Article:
The legislature’s Labor Committee had recommended a $750 million program that was expected to provide hundreds of thousands of public- and private-sector workers with grants up to $2,000 per person. But that idea lacked support from Lamont and from the full legislature.

Unionized state employees are taking the Lamont administration to arbitration on Dec. 16 to argue for special pandemic bonuses.

Labor leaders here also pointed to neighboring Massachusetts, which budgeted $500 million for pandemic bonuses. The Bay State had sent $500 payments to 480,000 people in March and another 330,000 in May, according to the commonwealth’s Executive Office of Administration and Finance.

To make the dollars stretch, the Lamont administration and lawmakers stipulated that all bonuses would be reduced proportionally if demand exceeded supply.

Republican legislators said the obvious lack of funding for Connecticut’s program showed it was little more than a state election year stunt. It was designed, they said, to grab summer and fall headlines for Lamont and his fellow Democrats at the polls but then never to deliver on the full advertised grants. Lamont was reelected to a second term earlier this month while Democrats maintained large majorities in the House and Senate.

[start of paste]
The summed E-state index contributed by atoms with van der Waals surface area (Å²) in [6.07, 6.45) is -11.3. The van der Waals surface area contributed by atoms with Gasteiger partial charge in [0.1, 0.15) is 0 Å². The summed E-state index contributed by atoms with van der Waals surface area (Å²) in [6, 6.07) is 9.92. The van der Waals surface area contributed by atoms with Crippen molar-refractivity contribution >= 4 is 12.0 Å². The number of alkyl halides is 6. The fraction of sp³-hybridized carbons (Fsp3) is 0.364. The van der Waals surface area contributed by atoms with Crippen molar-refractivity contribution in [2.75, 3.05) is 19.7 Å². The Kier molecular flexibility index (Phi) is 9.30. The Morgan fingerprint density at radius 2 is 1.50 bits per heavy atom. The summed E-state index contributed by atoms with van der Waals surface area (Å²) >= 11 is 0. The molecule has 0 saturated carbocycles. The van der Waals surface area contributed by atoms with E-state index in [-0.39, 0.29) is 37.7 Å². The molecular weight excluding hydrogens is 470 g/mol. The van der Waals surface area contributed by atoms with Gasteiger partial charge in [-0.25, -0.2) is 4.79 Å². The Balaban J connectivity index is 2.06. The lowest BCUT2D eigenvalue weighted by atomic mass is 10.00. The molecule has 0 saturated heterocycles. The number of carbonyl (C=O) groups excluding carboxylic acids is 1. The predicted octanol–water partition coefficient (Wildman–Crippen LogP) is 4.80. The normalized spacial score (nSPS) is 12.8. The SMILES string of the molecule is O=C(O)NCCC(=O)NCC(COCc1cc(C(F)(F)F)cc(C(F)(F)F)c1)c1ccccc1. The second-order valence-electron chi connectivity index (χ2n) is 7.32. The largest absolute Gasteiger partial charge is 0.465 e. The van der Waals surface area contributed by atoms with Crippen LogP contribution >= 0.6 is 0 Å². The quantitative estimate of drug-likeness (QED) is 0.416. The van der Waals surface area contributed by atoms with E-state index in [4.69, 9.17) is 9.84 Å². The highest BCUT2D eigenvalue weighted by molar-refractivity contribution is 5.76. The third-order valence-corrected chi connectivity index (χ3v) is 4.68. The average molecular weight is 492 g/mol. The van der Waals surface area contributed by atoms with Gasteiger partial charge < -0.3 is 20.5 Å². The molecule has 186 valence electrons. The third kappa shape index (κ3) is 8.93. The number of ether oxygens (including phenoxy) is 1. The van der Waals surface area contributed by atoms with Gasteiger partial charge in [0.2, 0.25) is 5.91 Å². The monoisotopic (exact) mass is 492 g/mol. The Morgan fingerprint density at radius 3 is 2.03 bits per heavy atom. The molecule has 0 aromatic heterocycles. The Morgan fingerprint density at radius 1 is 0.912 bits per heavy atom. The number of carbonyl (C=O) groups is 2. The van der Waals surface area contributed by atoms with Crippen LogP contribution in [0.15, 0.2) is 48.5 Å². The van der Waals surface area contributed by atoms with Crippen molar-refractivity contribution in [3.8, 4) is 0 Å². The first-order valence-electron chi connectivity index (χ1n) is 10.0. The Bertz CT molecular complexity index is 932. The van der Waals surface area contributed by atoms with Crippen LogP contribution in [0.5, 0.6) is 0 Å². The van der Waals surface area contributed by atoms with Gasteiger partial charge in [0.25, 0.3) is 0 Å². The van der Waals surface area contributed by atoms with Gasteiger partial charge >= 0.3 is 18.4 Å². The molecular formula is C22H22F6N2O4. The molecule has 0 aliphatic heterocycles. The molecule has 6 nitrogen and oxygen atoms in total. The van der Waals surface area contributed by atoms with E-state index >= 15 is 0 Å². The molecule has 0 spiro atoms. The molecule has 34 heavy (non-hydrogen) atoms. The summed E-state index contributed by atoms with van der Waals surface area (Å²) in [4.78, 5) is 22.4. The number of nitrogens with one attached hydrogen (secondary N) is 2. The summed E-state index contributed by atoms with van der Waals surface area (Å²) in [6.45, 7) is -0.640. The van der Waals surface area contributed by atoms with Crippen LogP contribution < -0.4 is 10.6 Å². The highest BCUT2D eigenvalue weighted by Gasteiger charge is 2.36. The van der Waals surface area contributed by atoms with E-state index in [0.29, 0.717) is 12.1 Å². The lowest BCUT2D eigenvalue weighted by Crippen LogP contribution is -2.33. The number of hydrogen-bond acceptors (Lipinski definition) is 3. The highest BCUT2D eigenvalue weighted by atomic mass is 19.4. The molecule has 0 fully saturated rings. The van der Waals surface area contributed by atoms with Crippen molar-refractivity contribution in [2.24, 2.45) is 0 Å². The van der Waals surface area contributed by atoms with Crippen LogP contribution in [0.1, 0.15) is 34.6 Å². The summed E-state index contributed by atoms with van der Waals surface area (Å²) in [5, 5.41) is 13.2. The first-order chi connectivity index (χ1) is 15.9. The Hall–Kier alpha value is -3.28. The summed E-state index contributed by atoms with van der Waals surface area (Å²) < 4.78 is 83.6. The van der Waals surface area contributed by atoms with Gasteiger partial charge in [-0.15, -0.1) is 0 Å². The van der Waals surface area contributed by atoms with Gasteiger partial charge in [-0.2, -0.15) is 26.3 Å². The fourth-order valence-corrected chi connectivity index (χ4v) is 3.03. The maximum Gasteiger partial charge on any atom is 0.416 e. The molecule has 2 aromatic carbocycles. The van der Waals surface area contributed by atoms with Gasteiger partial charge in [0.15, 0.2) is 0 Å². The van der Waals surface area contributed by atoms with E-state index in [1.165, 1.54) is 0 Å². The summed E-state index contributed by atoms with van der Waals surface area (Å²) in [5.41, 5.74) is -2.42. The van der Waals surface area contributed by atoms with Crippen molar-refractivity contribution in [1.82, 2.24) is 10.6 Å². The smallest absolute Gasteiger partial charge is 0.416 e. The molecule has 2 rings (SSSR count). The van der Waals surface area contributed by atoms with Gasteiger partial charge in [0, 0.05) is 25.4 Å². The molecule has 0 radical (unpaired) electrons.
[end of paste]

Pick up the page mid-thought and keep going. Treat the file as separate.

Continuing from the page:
Still, Democratic legislative leaders said earlier this fall they were planning to come into special session in December to add some funding, though they didn’t commit to providing enough to avoid pro-rating grants.

Lamont has said only that he would review any proposals for additional funding from legislators.

Some Democrats including Rep. Robyn Porter of New Haven and Sen. Julia Kushner of Danbury — who co-chair the Labor Committee — have said Connecticut must provide the full grants offered to essential workers. Porter had predicted earlier in the fall that, absent more state funding, prorated grants might not be enough to cover one week's worth of groceries.

According to the U.S. Department of Agriculture's estimates for weekly food costs for a family of four — with two adults and two elementary-school aged children — a "moderate" grocery bill averaged, nationally, $252.90 in September.

The Connecticut AFL-CIO’s president, Ed Hawthorne, also has said it would be a blow to labor morale if the state didn’t deliver the full bonuses.

Scanlon did not say Wednesday where he would draw funds to recapitalize the Premium Pay program budget.

But labor leaders have said the $100 million price tag is something the state easily can afford simply by opening its swollen coffers.

Connecticut has a record-setting $3.3 billion in its rainy day fund, and the surplus projected for the current fiscal year is expected to approach $2.8 billion based on a new report upgrading revenue estimates.

The $100 million cost is less than 2% of that existing and projected windfall.

In addition, while last fiscal year’s record-setting $4.3 billion surplus largely was used to whittle down the state’s massive pension debt — which exceeded $40 billion before that payment — it also enabled Lamont and lawmakers to avoid spending huge sums of emergency federal pandemic relief.

As a result, they also have about $1.4 billion in American Rescue Plan Act funds reserved in total to help support state finances in the 2023-24 and 2024-25 fiscal years.